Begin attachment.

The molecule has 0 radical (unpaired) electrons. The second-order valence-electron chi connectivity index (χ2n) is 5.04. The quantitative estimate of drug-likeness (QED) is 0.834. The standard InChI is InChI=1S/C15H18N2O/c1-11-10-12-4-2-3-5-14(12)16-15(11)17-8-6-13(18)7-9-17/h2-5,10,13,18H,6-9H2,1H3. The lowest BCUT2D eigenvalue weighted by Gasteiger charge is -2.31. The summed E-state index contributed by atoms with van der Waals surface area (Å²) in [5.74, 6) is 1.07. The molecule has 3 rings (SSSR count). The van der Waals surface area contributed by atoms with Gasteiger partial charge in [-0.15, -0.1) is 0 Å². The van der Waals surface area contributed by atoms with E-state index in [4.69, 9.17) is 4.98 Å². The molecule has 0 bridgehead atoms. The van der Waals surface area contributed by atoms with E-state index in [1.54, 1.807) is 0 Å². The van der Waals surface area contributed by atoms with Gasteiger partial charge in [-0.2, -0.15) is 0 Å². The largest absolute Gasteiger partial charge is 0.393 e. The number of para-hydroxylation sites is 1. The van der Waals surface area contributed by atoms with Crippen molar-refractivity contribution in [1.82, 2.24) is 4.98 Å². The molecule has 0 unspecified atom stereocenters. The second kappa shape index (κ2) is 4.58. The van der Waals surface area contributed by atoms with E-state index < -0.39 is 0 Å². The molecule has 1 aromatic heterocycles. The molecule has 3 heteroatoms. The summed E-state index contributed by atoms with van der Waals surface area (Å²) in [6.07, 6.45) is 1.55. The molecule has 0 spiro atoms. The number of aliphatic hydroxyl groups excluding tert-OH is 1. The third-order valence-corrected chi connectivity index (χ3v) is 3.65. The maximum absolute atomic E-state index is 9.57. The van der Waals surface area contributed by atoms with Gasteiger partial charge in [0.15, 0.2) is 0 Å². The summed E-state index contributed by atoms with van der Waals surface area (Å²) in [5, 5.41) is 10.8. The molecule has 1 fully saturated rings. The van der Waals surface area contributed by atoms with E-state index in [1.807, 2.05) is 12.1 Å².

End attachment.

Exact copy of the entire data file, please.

The molecule has 0 radical (unpaired) electrons. The second-order valence-electron chi connectivity index (χ2n) is 5.04. The quantitative estimate of drug-likeness (QED) is 0.834. The standard InChI is InChI=1S/C15H18N2O/c1-11-10-12-4-2-3-5-14(12)16-15(11)17-8-6-13(18)7-9-17/h2-5,10,13,18H,6-9H2,1H3. The lowest BCUT2D eigenvalue weighted by Gasteiger charge is -2.31. The summed E-state index contributed by atoms with van der Waals surface area (Å²) in [5.74, 6) is 1.07. The molecule has 3 rings (SSSR count). The van der Waals surface area contributed by atoms with Gasteiger partial charge in [-0.15, -0.1) is 0 Å². The van der Waals surface area contributed by atoms with E-state index in [4.69, 9.17) is 4.98 Å². The molecule has 0 bridgehead atoms. The van der Waals surface area contributed by atoms with E-state index in [1.54, 1.807) is 0 Å². The van der Waals surface area contributed by atoms with Gasteiger partial charge in [-0.2, -0.15) is 0 Å². The largest absolute Gasteiger partial charge is 0.393 e. The number of para-hydroxylation sites is 1. The van der Waals surface area contributed by atoms with Crippen molar-refractivity contribution in [1.82, 2.24) is 4.98 Å². The molecule has 0 unspecified atom stereocenters. The second kappa shape index (κ2) is 4.58. The van der Waals surface area contributed by atoms with E-state index < -0.39 is 0 Å². The molecule has 1 aromatic heterocycles. The molecule has 3 heteroatoms. The summed E-state index contributed by atoms with van der Waals surface area (Å²) in [6.07, 6.45) is 1.55. The molecule has 0 spiro atoms. The number of aliphatic hydroxyl groups excluding tert-OH is 1. The third-order valence-corrected chi connectivity index (χ3v) is 3.65. The maximum absolute atomic E-state index is 9.57. The van der Waals surface area contributed by atoms with Gasteiger partial charge in [0.15, 0.2) is 0 Å². The summed E-state index contributed by atoms with van der Waals surface area (Å²) in [5, 5.41) is 10.8. The molecule has 1 fully saturated rings. The van der Waals surface area contributed by atoms with E-state index in [1.807, 2.05) is 12.1 Å².